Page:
• The second Bhoota is Wayu. It means "That which flows," from the roots wa, to pervade, and yuk, to augment. It is Wayu that makes air and all gaseous substances able to manifest. In a subtle sense, it means touch. Its work is expansion, contraction, and pressure. The circular vibration belongs to Wayu. Its form may be seen when a whirlwind causes dust to gyrate in a circular course.
     

  • The third Bhoota is Tej, or energy. It comes form the root jejus, light. It causes magnetism, heat, and light. Its work is to expand., In a subtle sense, it is color and form. It causes fire to burn. The triangular rhythm is representative of Tej. and may be observed in the flame of fire, which darts upward in a conical form.
     

  • The fourth Bhoota is Apa, or fluidity. It comes from the roots ap, to nourish, and a, partial. Its work is to contract. In a subtle sense, it is taste. It is responsible for all liquids, such as water. Its vibration is semi-circular. The undulating flow of the ocean waves illustrates this rhythm.
     

  • The fifth Bhoota is Kshiti or Prithiwi, which gives solidarity. Prithiwi comes from the roots pri, to nourish, th, to stand fixed, and wi, covering. Its work is to harden and make compact. In a subtle sense, it is odor, and in its grossest form, it is earth. It possesses an angular vibration, which causes the composition of matter to be divided into angular particles.

These five Bhoota together make up the gross material body, Sthul Sharir, of Purush, Spirit.

 

 


The Four Beasts

These twenty-four Tatwa comprise the whole body of Maya, the illusions of which, separately and collectively, must be known and overcome by man as he progresses through the cycle of the Four-World Ages, and then passes, if his larger individual destiny allows, to the fifth spiritual sphere beyond all mundane conception and cyclic limitation.

In the following Biblical passages, the four powers of Maya are likened to four beasts:

  • the twenty-four Tatwa or principles of creation, to Elders

     

  • the perfected man reborn from the grave of his lower self, to the slain and resurrected Lamb

     

  • the seven Spirits of God, to the seven spheres of the universe through which man must pass on his way from selfhood to Godhood

     

  • the mysteries of Nature under Maya, to the Book:

And I beheld, and, lo, in the midst of the throne and of the four beasts, and in the midst of the elders, stood a Lamb as it had been slain, having seven horns and seven eyes, which are the seven Spirits of God sent forth into all the earth.

 

And he came and took the book out of the right hand of him that sat upon the throne. And when he had taken the book, the four beasts and four and twenty elders fell down before the Lamb.
 - Rev. 5:6-8.

 

 

 

Self-Realization

Rules are given in the masterly little book before referred to - The Holy Science, by Swami Sri Yukteswarji - for the benefit of the aspirant toward a realization of his own divinity.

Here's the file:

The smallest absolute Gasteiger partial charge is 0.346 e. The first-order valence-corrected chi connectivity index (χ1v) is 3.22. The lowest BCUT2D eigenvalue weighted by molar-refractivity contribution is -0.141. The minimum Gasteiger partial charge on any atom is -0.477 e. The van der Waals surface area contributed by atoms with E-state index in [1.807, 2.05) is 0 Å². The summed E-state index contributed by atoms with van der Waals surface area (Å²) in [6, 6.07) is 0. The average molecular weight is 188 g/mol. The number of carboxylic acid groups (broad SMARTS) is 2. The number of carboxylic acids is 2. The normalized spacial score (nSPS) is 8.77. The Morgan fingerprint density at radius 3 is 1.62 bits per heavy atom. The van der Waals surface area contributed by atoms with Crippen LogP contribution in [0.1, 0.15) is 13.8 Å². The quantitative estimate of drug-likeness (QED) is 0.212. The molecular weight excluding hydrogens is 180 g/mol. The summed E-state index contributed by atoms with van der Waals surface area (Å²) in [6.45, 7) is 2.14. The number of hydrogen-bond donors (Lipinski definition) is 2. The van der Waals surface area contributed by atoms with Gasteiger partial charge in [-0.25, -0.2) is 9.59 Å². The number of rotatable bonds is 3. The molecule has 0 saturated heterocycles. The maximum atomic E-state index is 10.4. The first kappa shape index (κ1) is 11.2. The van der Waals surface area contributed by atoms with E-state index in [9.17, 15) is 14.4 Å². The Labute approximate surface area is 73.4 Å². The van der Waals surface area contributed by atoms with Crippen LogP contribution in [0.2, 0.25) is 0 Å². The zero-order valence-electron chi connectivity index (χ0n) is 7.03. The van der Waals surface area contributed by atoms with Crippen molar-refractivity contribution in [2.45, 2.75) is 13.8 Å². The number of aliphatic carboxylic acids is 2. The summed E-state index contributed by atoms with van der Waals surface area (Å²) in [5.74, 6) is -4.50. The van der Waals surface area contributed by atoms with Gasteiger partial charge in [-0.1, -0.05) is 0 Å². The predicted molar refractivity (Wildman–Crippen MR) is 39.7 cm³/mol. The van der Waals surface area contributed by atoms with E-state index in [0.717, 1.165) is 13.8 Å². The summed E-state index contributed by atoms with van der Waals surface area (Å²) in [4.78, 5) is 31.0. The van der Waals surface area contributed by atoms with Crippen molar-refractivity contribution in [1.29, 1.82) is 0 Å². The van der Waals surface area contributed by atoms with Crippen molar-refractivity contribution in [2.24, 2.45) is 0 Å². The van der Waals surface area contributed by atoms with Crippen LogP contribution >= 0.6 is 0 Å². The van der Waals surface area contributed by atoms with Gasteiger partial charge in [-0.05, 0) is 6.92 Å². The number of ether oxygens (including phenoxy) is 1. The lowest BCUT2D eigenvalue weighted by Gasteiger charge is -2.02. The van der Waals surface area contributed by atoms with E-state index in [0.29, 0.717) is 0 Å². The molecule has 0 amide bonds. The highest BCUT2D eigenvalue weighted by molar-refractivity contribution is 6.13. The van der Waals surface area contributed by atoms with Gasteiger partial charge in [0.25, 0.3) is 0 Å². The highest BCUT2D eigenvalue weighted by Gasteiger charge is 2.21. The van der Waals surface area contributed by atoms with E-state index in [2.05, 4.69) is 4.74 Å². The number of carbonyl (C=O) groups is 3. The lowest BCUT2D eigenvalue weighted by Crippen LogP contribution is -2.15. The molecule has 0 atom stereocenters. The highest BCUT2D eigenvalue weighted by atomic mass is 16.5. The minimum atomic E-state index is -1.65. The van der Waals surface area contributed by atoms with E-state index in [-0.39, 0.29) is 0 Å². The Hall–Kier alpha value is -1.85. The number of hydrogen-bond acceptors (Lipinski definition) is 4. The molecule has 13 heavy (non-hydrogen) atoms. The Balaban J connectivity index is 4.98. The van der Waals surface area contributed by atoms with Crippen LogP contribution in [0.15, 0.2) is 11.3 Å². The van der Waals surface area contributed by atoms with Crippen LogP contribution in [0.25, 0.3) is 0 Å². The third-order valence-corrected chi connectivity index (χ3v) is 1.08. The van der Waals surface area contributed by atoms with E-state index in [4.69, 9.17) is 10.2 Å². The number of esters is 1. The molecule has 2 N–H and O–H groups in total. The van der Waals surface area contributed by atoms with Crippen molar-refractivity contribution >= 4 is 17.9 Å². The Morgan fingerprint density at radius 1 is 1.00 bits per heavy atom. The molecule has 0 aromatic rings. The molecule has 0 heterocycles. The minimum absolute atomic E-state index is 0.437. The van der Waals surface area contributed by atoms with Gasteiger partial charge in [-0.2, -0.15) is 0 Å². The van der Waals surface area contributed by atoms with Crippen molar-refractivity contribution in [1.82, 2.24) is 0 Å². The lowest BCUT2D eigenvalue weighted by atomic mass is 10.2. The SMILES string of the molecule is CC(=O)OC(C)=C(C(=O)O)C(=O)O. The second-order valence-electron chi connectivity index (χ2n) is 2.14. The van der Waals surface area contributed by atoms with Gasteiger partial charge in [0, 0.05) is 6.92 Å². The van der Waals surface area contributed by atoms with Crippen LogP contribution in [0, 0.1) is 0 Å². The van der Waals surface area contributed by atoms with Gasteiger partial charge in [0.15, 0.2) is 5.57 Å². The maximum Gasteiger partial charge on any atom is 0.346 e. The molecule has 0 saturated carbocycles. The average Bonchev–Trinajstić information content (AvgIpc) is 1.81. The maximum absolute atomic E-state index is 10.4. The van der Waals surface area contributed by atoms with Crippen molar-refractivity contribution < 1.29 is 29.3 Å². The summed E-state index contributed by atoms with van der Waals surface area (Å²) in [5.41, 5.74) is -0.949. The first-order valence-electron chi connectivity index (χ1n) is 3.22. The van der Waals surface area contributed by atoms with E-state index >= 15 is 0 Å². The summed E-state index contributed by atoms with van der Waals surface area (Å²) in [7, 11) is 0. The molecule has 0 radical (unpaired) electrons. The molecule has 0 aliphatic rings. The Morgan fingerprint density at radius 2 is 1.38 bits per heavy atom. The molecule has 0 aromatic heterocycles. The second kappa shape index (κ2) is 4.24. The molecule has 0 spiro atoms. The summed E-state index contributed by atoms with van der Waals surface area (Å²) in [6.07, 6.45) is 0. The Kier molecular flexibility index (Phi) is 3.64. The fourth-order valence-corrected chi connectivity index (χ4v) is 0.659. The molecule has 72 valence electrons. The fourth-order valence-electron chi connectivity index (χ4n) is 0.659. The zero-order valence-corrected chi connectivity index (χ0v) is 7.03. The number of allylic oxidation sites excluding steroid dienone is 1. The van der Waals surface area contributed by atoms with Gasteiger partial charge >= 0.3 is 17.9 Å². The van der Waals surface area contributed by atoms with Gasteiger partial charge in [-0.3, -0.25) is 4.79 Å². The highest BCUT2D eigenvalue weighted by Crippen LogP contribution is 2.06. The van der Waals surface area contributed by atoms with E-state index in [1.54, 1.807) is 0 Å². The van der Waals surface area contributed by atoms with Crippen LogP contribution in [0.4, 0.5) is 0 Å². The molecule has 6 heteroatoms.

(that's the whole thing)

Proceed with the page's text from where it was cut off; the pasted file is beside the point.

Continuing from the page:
Such regulations and methods of spiritual achievement as we find in the Bhagavad Gita and other sacred books of India come down to us from an immense antiquity, bearing witness to the Divine knowledge of the ancient sages who could thus guide the chela, disciple, from the darkness of Maya to the light of Spirit through systematic training of body, mind, and soul.

Purification of the material body is enjoined by knowledge of the world of Nature; purification of the electric body by Tapas; religious austerity by moderation or patience both in joy and sorrow, whereby a permanent equilibrium is attained; purification of the magnetic body (Chittwa) by the regulation of the breath as taught by the Guru, whereby one merges himself in the stream of Pranava or Sabda, Aum, the creative vibration.

Knowledge of these various steps toward Self-Realization come to man in the natural course of the different Yugas, and the state of mankind in general at any one time determines the Yuga he is living in, or vice versa.

 

However, the Yugas also have their characteristic influence on the individual life-cycle of each man, as on each solar day or night, as explained in the last article of this series.

 

Thus, the infancy of man, physically helpless, and mentally undeveloped, corresponds to Kali Yuga, when man is the dependent of Nature. The unfolding powers of reason and the eager idealism of youth is the Dwapara Yuga of the life-cycle of an individual, while the ripe powers of maturity are expressed in his Treta Yuga period.

 

Wisdom and compassion, the hard-won gifts of ideal old age, correspond to Satya or the Golden Age of man, about which the poet so beautifully sang:

 

Grow old along with me,
The best is yet to be
The last of life, for which the first was made.

 

Similarly, the man who has attained freedom, the Jivan Mukta Sannyasi, conqueror of the four Illusions of Maya, is in the Satya Yuga of his own individual cycle, though he may be living in the Kali, Dwapara, or Treta Yuga of the world, and by contrast, appears to be a World Savior by his luminous example.

 

Thus, Jesus, who became a Christ, lived in the Kali Yuga of a world-cycle, but had transcended the fourth sphere, Maha Loka, corresponding to Satya Yuga, and had entered the fifth sphere, Jana Loka, that of the Sons of God.